AES67 is a standard for high-quality audio over IP (Internet Protocol) networks, developed by the Audio Engineering Society (AES). The standard defines a set of protocols and specifications for transmitting audio over IP networks in a way that is compatible with existing professional audio equipment.
AES67 is based on the RTP (Real-time Transport Protocol) and uses the same packet structure as other RTP-based protocols such as SIP, RTCP, and SRTP. It also uses the same audio codecs as other RTP-based protocols, such as PCM and compressed formats like AAC and Opus.
One of the key features of AES67 is its support for low-latency audio transmission, which is essential for professional audio applications such as live sound reinforcement, broadcast, and studio recording. The standard specifies a maximum end-to-end latency of less than 10 milliseconds for uncompressed audio, and less than 20 milliseconds for compressed audio.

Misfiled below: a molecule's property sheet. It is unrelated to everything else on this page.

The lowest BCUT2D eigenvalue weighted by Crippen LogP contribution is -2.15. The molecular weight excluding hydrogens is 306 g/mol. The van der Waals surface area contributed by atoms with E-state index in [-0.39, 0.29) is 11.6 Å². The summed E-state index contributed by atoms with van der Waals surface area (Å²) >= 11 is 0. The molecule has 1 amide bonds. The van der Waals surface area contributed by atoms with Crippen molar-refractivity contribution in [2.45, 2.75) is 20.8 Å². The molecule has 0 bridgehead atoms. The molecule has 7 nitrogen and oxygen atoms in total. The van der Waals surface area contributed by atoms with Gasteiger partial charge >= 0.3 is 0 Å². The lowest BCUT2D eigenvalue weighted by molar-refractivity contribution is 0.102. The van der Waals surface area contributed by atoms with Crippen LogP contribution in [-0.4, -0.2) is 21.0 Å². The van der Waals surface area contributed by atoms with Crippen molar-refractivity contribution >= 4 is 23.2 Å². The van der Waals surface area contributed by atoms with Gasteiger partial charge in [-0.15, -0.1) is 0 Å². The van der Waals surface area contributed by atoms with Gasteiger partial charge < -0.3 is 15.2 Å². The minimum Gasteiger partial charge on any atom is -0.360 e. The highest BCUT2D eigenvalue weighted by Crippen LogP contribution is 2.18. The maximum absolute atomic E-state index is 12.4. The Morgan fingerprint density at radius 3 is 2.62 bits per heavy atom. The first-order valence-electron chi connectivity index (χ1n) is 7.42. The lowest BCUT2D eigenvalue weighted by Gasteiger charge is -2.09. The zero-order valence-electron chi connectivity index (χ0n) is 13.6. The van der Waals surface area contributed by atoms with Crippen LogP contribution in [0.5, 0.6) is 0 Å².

AES67 also supports multicasting, which allows for the efficient transmission of audio to multiple destinations simultaneously. This is useful for applications such as large-scale live events where audio needs to be distributed to multiple locations.
In terms of network compatibility, AES67 is designed to work on standard Ethernet networks and can be used over both wired and wireless connections. It can also be used over existing network infrastructures, including existing IPv4 and IPv6 networks, and can be integrated with other network protocols such as Dante, Livewire, and Q-LAN.
In summary, AES67 is a professional audio over IP standard that provides high-quality, low-latency audio transmission over standard Ethernet networks. It's compatible with existing professional audio equipment, and can be integrated with other network protocols. It supports multicasting and is designed to work on standard Ethernet networks and can be used over both wired and wireless connections.